Each film has its own charm, and watching the entries makes you feel like you’re backpacking and hopscotching around Southeast Asia.
But, our top picks are Midi Z’s Venice fest-winning “The Road to Mandalay,” Joko Anwar’s “A Copy of My Mind,” Maw Naing Aung and The Maw Naing’s “The Monk,” and Kulikar Sotho’s “The Last Reel.”
You won’t be able to take your eyes off “The Road to Mandalay” as it chronicles the events that follow when Burmese peasants Lianqing (Wu Ke-xi) and Guo (Kai Ko) enter Thailand illegally to seek greener pastures.
But, tragedy ensues when Guo’s deep affection for Lianqing falls on deaf ears.
In “A Copy of My Mind,” spa attendant Sari (the lovely Tara Basro) commits a petty crime, then finds herself surprisingly entangled in a deadly web of political corruption and intrigue during a hotly contested presidential election in Indonesia. Can Sari’s charming new boyfriend Alek (Chicco Jerikho), who writes English subtitles for pirated DVDs, find a way to extricate her out of the tricky mess she’s in?
In “The Monk,” young monk Zawana (Kyaw Nyi Thu) hits a fork in the road when U Dahma, his superior in the Buddhist monastery where he works, falls ill. But, when the latter dies, Zawana knows only too well that it’s time to move on. But, where will uncertainty lead him?
“The Last Reel”
unravels the shocking story behind the lost reel of an unfinished film buried beneath Cambodia’s killing fields: Between 1975 and 1979, Pol Pot and the Khmer Rouge wreaked havoc on Phnom Penh, then killed more than a quarter of Cambodia’s population—that’s about 1.8 million people!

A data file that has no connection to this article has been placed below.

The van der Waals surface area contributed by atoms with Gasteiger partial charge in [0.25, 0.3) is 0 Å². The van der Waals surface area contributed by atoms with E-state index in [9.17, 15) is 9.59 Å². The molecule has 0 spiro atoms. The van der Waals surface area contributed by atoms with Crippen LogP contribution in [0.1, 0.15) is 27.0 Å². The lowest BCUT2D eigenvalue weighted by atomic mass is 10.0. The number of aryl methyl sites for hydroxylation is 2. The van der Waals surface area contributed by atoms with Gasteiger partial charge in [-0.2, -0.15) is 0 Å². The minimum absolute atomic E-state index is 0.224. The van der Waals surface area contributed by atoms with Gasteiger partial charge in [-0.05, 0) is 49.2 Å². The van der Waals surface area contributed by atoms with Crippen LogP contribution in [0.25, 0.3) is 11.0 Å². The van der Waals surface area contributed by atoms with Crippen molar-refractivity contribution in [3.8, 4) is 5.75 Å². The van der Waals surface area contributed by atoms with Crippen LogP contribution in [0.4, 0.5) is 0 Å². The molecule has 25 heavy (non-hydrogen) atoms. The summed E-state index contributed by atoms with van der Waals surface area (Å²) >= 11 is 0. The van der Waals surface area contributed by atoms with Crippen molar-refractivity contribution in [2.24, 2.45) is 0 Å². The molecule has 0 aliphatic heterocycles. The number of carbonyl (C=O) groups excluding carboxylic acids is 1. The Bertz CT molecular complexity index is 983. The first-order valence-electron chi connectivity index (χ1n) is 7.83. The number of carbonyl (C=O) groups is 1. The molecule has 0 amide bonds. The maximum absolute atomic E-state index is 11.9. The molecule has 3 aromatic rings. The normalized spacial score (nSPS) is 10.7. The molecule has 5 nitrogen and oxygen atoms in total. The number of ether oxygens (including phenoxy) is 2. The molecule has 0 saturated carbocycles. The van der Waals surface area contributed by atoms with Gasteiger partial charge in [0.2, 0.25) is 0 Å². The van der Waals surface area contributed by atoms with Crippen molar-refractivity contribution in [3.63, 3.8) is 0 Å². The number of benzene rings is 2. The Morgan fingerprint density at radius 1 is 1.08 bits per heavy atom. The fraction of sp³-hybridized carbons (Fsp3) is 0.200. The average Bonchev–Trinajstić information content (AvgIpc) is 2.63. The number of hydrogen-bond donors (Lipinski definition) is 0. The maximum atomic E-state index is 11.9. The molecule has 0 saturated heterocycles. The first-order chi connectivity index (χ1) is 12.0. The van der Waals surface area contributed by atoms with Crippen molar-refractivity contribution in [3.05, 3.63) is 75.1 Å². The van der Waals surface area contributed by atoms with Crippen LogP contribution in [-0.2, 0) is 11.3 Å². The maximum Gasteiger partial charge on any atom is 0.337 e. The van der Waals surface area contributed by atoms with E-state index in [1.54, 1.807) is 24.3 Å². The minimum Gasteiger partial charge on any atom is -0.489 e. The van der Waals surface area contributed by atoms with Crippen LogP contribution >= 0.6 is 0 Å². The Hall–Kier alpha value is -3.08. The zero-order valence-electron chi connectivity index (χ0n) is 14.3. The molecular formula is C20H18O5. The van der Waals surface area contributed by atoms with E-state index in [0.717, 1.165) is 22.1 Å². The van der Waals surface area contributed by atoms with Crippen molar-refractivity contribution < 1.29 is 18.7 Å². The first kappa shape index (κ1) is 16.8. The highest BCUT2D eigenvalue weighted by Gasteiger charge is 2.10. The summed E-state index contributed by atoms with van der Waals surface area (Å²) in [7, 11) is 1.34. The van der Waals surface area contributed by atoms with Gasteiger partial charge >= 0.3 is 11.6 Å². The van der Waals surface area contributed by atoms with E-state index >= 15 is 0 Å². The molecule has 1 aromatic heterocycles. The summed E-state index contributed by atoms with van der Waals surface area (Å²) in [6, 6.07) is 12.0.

Dain Said’s “Dukun” plays out like a Pinoy legal drama with supernatural elements.
Loosely based on a true story, it follows the deadly misadventures of defense lawyer Karim Osman (Faizal Hussein) after he grudgingly agrees to represent Malaysian singer-turned-witchdoctor Diana Dahlan (Umie Aida) in a criminal court, following the gruesome murder of influential businessman Dato Jeffri.
The film wrapped up production in 2006, but was only released this year. Its inclusion in Tingin is the first time that it will be screened outside Malaysia.
Dang Di Phan’s “Big Father, Small Father and Other Stories” is about Vu (Cong Huang Le), a young photographer who decides to get a vasectomy in overpopulated Saigon to receive money from the government.
While it is for the most part unevenly realized, “Vientiane in Love” is nevertheless fascinating because it is a five-story anthology helmed by four of Laos’ top directors.
It tackles the downside of social media, a fascinating meeting between a woman and her husband’s mistress, a jealous guy and his girlfriend, a pretty lass who decides to hook up with a less-than-attractive guy after a heartbreak, and a lonely fisherman who feels trapped in the crowded city.
Siti Kamaluddin and Man-Ching Chan’s “Yasmine” (Brunei) is about a woman who works hard to become an expert at silat, Indonesia’s version of kung fu.
Thunska Pansittivorakul and Harit Srikhao’s docu “Homogeneous, Empty Time” explores themes about nationalism and identity. It features a deeply polarizing finale (no spoilers here) that could generate heated discussions about its pertinence in the story.